Just before the holidays, I got the sad news that the wonderful veterinary clinic where I have been taking Bow as well as my first basenji foster was closing due to bankruptcy, another victim of the economy. I’d searched for a long time to find the just right vet for basenjis, so I dreaded going through the process again.
Besides being knowledgeable of basenjis, having great rapport with Bow, supported by wonderful staff and reasonably priced, she was in a fairly quiet part of the big city and her waiting room was always calm and quiet. If there was ever a situation with another dog that stressed Bow out, she was good to get us to an examining room to keep the visit calm.
I guess that “quiet” that was good for us was bad for her and a sign of people that apparently aren’t giving their pets the medical care they need.
We were fortunate to find an equally, if not even more qualified vet through our trainer who said she caught things with her dogs that other vets never even detected. Unfortunately she’s in one of the busiest parts of the city with only three parking spaces, lots of traffic and a tiny, always full waiting room that makes the few minutes before we are seen a little more stressful but manageable. Once we’re in the examining room, all is fine and she has a good rapport with Bow.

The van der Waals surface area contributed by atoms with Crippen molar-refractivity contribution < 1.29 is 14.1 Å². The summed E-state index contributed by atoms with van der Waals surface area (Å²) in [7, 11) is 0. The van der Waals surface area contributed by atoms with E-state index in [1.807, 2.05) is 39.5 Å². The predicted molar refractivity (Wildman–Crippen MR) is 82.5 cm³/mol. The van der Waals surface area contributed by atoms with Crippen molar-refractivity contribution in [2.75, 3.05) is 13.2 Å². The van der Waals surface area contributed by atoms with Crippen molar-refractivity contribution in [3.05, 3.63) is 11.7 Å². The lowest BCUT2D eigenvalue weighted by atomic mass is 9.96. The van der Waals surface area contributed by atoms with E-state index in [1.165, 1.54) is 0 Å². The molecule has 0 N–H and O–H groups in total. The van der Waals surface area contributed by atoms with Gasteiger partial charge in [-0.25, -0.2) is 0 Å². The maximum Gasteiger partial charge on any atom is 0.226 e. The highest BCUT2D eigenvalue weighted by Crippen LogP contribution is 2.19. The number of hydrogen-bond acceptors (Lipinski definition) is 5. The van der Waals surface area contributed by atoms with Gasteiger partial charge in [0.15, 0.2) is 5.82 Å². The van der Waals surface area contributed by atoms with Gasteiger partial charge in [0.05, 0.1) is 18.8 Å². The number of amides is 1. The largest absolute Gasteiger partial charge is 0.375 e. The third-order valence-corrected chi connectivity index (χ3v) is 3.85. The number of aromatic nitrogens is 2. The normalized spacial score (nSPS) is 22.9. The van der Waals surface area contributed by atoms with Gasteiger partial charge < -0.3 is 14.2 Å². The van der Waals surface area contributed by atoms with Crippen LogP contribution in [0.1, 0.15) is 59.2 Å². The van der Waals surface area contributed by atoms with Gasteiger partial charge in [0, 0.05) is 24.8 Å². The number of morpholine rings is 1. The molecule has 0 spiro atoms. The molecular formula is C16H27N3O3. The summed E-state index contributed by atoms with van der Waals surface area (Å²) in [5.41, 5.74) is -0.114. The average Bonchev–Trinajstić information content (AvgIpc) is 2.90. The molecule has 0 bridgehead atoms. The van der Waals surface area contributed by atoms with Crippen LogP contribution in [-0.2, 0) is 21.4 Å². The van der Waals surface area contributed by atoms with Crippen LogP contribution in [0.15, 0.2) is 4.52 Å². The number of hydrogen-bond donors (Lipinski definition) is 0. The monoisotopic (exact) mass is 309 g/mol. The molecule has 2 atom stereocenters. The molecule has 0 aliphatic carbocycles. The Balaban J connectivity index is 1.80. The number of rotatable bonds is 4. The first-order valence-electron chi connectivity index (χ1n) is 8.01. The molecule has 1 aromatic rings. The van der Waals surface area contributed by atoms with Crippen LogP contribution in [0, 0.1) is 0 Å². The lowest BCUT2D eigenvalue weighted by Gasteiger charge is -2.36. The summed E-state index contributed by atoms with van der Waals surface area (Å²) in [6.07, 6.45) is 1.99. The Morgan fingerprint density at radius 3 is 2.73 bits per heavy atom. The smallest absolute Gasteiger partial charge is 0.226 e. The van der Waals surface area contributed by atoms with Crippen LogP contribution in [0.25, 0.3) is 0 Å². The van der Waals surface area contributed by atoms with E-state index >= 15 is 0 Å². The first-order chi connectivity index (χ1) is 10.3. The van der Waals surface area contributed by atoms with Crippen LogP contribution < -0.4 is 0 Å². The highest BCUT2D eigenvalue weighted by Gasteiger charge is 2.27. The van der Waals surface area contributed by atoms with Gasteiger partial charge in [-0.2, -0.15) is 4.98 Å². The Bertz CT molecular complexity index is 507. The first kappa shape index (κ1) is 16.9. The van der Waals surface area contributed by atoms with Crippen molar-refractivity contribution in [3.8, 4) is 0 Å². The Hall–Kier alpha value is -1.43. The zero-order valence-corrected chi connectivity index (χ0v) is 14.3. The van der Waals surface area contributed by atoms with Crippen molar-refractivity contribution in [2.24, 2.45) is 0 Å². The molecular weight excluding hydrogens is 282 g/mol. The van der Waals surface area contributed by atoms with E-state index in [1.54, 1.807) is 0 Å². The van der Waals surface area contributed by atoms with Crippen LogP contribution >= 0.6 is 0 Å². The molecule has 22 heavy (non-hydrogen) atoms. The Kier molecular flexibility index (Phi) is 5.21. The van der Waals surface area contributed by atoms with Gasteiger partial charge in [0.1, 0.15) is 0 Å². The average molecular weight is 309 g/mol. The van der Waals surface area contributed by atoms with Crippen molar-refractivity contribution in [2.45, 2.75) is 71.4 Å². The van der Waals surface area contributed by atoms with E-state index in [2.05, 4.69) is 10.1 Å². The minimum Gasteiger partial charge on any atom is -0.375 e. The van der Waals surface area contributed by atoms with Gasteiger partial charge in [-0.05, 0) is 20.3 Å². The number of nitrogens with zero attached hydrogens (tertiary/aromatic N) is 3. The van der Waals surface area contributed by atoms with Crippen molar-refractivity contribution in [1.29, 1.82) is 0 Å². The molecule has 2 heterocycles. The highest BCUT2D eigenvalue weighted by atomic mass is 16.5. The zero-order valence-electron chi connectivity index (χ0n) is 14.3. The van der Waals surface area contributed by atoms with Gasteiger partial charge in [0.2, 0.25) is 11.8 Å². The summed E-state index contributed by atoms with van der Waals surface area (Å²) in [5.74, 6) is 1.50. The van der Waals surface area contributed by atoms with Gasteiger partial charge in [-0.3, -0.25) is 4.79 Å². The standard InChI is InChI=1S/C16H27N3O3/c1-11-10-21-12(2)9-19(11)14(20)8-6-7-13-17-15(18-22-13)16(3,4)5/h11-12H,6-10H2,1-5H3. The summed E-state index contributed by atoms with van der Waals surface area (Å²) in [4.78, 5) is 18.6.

Everything checked out fine with our annual check up, but she did recommend a tartar removal treatment. Important but not urgent, but we are schedule to have it done in early February. I was pleased that she did thorough blood work to make sure all would be fine for the anesthesia. The only issue is that one of her liver levels is a bit above normal, not a big concern, she said, but something she’ll check the day of the procedure. If it’s higher, she’d delay the procedure. She said sometimes this could be related to the tartar itself.
I recall seeing a post here on the BRAT blog recently about someone having their basenji go through the same procedure, and I remember the main caveat was to make sure that the vet is mindful of basenjis ability to take anesthesia compared to dogs with a different body muscle/fat ratio. She said she’s done this on a number of sight hounds and basenjis and is well aware of the precautions required.
So, I would appreciate any other concerns or preparations from those whose basenjis have been through this process. Fortunately she said that Bow’s teeth are in reasonably good shape for a seven-year-old, especially her back teeth which, as she put it, “Bow has done a nice job of tending to herself.” She also said that we would likely need to have me start brushing Bow’s teeth after the procedure. Are there any tips on those who’ve been through that process?